Britton Douglas is an Associate in the Insurance Coverage and Business Litigation Practice Groups in the Dallas office of Haynes and Boone, LLP
Britton represents clients in all facets of complex commercial litigation in both state and federal courts, and before arbitration panels. His experience is diverse, having served companies facing a wide range of legal matters in many industries. Britton assists clients in resolving disputes through litigation, but also understands the importance of alternative dispute resolution and front-end consulting to avoid disputes.
Britton's experience includes:
- Representing clients in complex insurance coverage litigation
- Prosecuting bad faith claims and Texas Insurance Code violations related to alleged claims mishandling in complex coverage litigation
- Prosecuting and defending lawsuits involving claims of fraud, breach of fiduciary duty, tortious interference, breach of contract, among other business disputes
- Defending complex professional malpractice claims
- Counseling clients in connection with the handling of large insurance matters following natural and man-made disasters
- Counseling clients in connection with insurance and indemnity aspects of major commercial transactions
- Prosecuting and defending insurance subrogation actions
- Representing owners and general contractors in disputes with subcontractors
Britton also first-chaired numerous jury trials as part of the City of Arlington’s Visiting Prosecutor Program, in addition to his experience at Haynes and Boone.
- Britton is a contributor to The Dec Sheet, the firm's insurance law blog.
- "Service-of-Suit Clause: Establishing Jurisdiction in Convenient Forum," American Bar Association Section of Litigation, Energy Litigation, 2013.
- "Selection of Counsel: Do Insurers or Insureds Choose?" co-author, State Bar of Texas 3rd Annual Business Torts Institute, 2011.
- "Trial Strategies in Insurance Coverage Lawsuits," co-author, State Bar of Texas 8th Annual Advanced Insurance Law Course, 2011.
- "Insurance Policy Arbitration Clauses: Know What You Are Bargaining For," Haynes and Boone Insurance Litigation Newsletter, 2011.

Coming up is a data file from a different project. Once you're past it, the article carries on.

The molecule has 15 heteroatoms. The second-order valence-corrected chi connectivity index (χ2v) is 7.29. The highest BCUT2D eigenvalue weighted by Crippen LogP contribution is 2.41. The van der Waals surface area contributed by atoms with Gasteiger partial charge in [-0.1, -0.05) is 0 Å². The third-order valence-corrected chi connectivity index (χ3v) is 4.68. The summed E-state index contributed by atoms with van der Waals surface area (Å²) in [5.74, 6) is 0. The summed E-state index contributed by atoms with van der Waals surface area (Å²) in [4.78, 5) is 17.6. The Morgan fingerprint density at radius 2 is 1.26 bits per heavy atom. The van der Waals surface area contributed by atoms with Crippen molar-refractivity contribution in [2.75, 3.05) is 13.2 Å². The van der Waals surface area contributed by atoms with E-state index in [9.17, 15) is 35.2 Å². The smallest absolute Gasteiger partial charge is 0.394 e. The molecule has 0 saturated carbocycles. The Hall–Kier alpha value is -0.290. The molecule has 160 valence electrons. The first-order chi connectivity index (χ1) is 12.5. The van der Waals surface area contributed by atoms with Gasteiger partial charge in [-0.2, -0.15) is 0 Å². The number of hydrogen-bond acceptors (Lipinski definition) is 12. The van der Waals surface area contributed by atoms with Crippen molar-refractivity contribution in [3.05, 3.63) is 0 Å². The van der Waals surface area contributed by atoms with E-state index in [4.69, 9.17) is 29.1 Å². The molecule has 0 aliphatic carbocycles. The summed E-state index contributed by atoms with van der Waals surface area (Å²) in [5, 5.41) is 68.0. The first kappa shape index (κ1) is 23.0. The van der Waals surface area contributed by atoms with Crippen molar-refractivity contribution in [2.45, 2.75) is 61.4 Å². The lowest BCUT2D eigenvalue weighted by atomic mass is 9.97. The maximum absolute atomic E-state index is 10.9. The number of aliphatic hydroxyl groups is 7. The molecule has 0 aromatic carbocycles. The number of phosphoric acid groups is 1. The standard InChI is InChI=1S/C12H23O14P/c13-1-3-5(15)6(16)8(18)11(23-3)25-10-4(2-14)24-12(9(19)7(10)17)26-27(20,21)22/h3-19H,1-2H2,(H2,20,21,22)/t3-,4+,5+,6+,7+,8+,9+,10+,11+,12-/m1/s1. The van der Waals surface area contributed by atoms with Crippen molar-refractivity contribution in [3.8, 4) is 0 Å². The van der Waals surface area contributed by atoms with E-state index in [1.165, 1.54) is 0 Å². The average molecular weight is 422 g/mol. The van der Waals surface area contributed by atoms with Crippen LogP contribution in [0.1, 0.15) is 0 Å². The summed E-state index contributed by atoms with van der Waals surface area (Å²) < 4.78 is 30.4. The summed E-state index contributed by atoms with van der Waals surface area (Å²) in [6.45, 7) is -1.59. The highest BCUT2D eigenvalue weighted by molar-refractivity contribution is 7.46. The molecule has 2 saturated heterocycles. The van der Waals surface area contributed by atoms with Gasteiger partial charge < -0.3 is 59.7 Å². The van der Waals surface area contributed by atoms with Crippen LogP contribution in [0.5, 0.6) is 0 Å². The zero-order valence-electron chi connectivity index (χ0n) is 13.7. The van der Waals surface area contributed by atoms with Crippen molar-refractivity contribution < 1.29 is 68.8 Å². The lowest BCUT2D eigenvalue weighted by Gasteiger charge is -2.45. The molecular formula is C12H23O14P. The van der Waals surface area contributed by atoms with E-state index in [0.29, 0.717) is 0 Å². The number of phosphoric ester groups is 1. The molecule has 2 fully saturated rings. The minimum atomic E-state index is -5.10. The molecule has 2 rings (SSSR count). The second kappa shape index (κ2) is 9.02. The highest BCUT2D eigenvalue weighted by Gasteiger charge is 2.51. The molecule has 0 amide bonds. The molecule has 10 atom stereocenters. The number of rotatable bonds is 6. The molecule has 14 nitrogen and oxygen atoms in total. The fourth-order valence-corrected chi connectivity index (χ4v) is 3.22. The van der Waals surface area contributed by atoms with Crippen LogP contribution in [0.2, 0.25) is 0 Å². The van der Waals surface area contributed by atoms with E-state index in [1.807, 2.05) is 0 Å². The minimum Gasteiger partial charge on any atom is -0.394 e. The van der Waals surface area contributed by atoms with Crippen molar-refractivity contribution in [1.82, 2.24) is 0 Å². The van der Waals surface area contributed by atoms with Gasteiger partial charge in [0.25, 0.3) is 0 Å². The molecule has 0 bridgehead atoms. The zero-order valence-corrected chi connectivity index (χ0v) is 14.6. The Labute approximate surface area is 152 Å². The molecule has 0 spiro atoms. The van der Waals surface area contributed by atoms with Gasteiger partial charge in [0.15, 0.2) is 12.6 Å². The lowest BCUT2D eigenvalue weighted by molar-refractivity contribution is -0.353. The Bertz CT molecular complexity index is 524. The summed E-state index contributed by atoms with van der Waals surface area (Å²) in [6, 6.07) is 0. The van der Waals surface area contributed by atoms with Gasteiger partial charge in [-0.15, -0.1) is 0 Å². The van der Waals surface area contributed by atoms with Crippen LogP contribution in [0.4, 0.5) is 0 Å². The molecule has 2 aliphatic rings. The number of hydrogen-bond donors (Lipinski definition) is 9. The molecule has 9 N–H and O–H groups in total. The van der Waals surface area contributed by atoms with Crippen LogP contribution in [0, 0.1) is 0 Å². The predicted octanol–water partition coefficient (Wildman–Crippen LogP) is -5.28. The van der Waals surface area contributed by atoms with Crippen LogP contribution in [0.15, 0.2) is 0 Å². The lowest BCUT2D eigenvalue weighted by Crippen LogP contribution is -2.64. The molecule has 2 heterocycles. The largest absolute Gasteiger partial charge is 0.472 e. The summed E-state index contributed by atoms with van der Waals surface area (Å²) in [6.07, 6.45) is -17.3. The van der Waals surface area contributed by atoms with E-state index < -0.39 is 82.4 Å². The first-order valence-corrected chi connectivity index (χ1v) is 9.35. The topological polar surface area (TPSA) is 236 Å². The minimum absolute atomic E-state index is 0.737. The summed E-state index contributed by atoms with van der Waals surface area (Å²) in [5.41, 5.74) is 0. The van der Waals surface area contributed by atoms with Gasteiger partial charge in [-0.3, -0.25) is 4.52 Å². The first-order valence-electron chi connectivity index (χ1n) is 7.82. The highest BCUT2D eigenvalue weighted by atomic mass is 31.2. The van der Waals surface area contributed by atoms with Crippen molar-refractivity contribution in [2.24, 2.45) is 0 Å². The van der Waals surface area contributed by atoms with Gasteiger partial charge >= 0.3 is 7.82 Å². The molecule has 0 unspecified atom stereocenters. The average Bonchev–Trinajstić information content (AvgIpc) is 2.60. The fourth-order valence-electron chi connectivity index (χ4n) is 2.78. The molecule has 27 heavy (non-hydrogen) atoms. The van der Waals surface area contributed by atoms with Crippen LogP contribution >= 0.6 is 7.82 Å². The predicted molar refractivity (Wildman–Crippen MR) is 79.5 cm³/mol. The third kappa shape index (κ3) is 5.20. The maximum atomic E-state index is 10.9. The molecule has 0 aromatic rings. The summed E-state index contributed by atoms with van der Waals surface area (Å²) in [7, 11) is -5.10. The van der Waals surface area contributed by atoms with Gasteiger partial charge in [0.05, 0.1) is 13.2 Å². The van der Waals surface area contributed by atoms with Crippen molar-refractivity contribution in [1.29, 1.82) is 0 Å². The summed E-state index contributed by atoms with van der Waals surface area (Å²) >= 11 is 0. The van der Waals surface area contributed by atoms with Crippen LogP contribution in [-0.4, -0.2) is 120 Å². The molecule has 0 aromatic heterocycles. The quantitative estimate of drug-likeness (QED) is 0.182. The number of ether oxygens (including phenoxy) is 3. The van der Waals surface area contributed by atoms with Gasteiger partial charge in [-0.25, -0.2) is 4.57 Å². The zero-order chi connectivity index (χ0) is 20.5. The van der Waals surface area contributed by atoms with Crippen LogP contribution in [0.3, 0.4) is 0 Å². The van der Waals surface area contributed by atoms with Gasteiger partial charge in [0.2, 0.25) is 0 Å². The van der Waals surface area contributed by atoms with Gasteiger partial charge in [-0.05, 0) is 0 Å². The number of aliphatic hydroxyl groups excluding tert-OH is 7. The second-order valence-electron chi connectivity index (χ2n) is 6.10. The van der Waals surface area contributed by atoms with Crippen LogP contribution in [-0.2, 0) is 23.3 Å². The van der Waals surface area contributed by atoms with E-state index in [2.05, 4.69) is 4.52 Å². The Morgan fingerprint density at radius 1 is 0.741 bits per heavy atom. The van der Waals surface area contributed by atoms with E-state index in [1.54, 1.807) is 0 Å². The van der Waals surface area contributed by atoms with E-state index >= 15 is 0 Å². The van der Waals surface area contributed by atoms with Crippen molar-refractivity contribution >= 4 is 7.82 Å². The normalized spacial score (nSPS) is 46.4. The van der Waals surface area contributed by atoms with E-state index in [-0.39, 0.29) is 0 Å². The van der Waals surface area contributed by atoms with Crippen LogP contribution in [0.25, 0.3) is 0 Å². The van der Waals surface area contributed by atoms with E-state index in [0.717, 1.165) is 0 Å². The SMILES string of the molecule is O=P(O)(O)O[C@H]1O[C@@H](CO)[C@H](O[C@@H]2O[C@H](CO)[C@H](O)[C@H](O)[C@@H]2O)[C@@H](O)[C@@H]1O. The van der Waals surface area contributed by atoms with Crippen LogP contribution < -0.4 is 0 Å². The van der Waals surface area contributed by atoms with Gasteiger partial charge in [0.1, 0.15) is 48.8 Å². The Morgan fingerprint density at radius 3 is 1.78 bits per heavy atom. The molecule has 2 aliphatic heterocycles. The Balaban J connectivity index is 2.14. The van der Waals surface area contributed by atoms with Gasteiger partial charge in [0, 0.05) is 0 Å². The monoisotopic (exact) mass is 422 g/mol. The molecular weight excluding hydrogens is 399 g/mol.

- "The Montrose Case – A Model Loss in Progress Rule Analysis," co-author, State Bar of Texas 7th Annual Advanced Insurance Law Course, 2010.
- "What's in the Pipeline: Attorney/Client Issues," co-author, University of Texas School of Law 15th Annual Insurance Law Institute, 2010.
- "Law Firm Challenge" Committee, Leukemia & Lymphoma Society Light the Night Walk
- Team Captain, Haynes and Boone Light the Night Walk Team
- Member, Fort Worth Adolescent and Young Adult Oncology Coalition
Selected Representative Experience
10/31/2012 - Hurricane Sandy: Maximizing Insurance Coverage after a “Superstorm”
Meteorologists dubbed Hurricane Sandy a “perfect storm” or “superstorm” long before it even made landfall on the East Coast, and Sandy lived up to those terms.
10/13/2011 - Selection of Counsel: Do Insurers or Insureds Choose?
Most liability insurance policies obligate the insurer to both indemnify the insured for judgments or settlements and cover the insured’s defense expenses. In other words, the carrier must pay for the insured’s defense counsel. The insurer’s “duty to defend” generally brings with it the right to select defense counsel, but Texas law allows insureds to select independent counsel in certain circumstances.
04/19/2011 - Insurance Policy Arbitration Clauses: Know What You Are Bargaining For
Litigation can be expensive and time-consuming. As a result, “alternative dispute resolution” (ADR) has increased in popularity over the past several decades. Legislatures, bar associations, legal scholars, and even the courts themselves have pushed for more ADR. Indeed, most courts now require that parties mediate cases before trial.
04/14/2011 - Trial Strategies in Insurance Coverage Lawsuits: Practical Advice for Policyholder Lawyers
Trying insurance coverage cases is exciting and rewarding. The insured has often endured a stressful event and then a protracted insurance coverage dispute. The insured purchased insurance to protect it from the unexpected. When the unexpected occurred, the insured called on its insurer and the insurer did not answer. Trying insurance coverage cases gives you an opportunity to help right a wrong.
10/14/2010 - What's in the Pipeline: Attorney/Client Issues
The practice of insurance law brings with it a host of privilege issues that affect insurance lawyers “on both sides of the ‘v.’” Regardless of who you represent and in what capacity you represent them, privilege issues are sure to affect your practice.
04/08/2010 - The Montrose Case - A Model Loss in Progress Rule Analysis
Texas courts applying the so-called “loss in progress” rule have failed to consider the real and practical distinction between first-party property insurance and third-party liability insurance. In the future, Texas courts could use the analysis applied in the Montrose case as a guide when applying the loss in progress rule in the liability insurance context.